I began a new journal today; the old one was filled up with ink, coffee stains and tears. All the struggles and inconsistencies of previous days and weeks are on another calendar now, archived for no one to see. All the records of Israel-like cycles of sin and blessing sit on a shelf somewhere in my office with the others. Somewhere on a shelf, forgotten and faded.
This one is fresh, clean like a white canvas, eager to be painted with brilliant new color and shape, painted as if for the first time. It’s the same feeling I get at the start of a new year, or sometimes a new day. It’s the feeling that I get to start over, as if the thoughts and events and actions of last year or yesterday— or my whole life— were of no consequence any longer. As if the days past had no part in the making of who I am today, just because the pages in my journals are now hiding on a shelf somewhere.
I should like to set them aside and pretend that the struggling saint of those pages is no more, to boast that today we are on a level playing field, God and I. That today, He might read my journal and say— to Himself, of course— I’m letting Will start over. I’m unilaterally breaking all his vices. No more impatience, selfishness, laziness, impure thoughts, or greed. Those are chapters from another book. Will gets to write a new book now. It is ludicrous, I know. That is why I wrote it out, just to see how insane my thoughts and desires can be.
But given a new start, things would certainly be “different from now on”. I would be disciplined and consistent and organized, kind and gentle and slow to speak.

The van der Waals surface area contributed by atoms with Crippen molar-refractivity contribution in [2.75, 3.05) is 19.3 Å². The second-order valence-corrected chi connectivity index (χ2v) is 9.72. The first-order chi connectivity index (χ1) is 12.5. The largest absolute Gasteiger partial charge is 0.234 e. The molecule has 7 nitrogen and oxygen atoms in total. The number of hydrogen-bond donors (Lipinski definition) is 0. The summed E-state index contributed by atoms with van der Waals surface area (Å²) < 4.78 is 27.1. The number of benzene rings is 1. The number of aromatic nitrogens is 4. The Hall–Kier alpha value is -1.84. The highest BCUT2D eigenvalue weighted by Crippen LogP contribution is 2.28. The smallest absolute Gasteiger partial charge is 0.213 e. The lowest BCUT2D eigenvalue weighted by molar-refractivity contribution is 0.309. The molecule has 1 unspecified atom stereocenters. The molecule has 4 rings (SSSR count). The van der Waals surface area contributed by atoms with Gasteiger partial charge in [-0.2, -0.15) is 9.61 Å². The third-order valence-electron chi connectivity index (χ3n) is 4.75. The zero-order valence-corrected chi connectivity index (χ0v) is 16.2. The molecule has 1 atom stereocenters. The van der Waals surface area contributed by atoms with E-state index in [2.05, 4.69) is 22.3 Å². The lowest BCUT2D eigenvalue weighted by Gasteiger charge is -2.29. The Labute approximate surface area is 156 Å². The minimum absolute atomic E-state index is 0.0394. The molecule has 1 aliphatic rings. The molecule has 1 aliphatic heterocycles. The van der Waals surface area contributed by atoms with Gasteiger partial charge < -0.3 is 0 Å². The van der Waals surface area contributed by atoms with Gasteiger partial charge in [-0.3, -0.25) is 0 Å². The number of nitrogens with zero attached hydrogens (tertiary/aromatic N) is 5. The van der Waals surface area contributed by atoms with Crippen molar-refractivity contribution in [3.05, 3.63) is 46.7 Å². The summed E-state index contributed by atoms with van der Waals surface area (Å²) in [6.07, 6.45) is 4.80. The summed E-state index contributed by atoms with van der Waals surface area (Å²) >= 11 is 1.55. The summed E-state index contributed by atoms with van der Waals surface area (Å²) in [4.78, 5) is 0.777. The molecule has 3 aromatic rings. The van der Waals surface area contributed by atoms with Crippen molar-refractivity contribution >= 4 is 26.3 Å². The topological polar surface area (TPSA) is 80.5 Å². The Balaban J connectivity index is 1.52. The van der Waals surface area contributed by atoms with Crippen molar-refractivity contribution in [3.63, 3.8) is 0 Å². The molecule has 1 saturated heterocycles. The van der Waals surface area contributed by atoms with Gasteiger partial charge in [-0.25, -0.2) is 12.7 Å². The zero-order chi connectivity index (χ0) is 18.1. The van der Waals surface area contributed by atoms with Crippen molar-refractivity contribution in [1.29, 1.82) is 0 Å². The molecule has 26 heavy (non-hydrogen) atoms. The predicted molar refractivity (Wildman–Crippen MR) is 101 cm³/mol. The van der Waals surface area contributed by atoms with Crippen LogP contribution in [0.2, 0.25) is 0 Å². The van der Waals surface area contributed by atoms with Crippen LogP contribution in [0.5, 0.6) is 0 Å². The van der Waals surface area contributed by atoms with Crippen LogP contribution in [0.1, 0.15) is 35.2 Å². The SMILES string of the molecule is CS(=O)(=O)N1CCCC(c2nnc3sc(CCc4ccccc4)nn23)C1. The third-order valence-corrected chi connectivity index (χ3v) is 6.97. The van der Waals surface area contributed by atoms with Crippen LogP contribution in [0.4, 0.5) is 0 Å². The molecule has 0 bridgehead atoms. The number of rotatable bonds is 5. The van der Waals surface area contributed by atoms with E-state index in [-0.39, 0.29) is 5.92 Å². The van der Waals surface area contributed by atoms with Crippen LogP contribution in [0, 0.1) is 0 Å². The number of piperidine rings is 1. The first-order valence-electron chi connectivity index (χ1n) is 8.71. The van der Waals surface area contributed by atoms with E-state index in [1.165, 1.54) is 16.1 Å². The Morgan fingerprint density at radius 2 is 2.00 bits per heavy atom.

Momentum is fickle. You can’t trust it to take you from one day to the next, or into the next moment. My best energy runs out long before my intentions are realized. My purest motives are undermined by sin and folly. I can’t just be someone that I have not been becoming.
Too often I think of grace as a clean slate. That would be more like neglect. Grace is not a “re-do.” It’s not like starting a new journal. Grace is the ink on those pages, the very presence of God’s listening ear and strong hand. Grace is the shelf in my office, holding all the pages of my past, displaying the splendor of God in them. Grace is a penetrating light, exposing my arrogant desires to level the playing field, to be good enough. Grace does not hide from the messy reality of my ragged and duplicitous life, or in the vain imaginations of starting over. How could it? That is precisely where grace intends to live and move, working out the righteous law of God in my thoughts, emotions and deeds.
So I won’t pretend that my life starts over today. I’ll forsake the “fresh start”. I’ll fight against my flesh, my unrelenting and ruthless flesh. This will not be easy, for there is comfort in pretending, and there are sins that I have come to enjoy. I suspect there exist sins that I do not even recognize because of my familiarity with it. It will all have to be purged, but I will not merely try to gag myself. I would then just binge on self-righteousness. Though genuine change seems so distant, my hope is this: if by my own power I formed my character into what it is, and mostly under the rule of sin, will not Jesus, who has set me free from the law of sin and death, by His power transform it? Indeed He can and will. Nothing can stop Him, and I shall certainly not try by trusting in my own efforts or intentions. Jesus is my only hope. I’ll wrap my ragged and redeemed self around Him and hold on for dear Life.[Will Walker works for Campus Crusade for Christ, makes his home in Austin, TX with his wife Debbie, 2 year old son Ethan, and skittish mutt Abby.]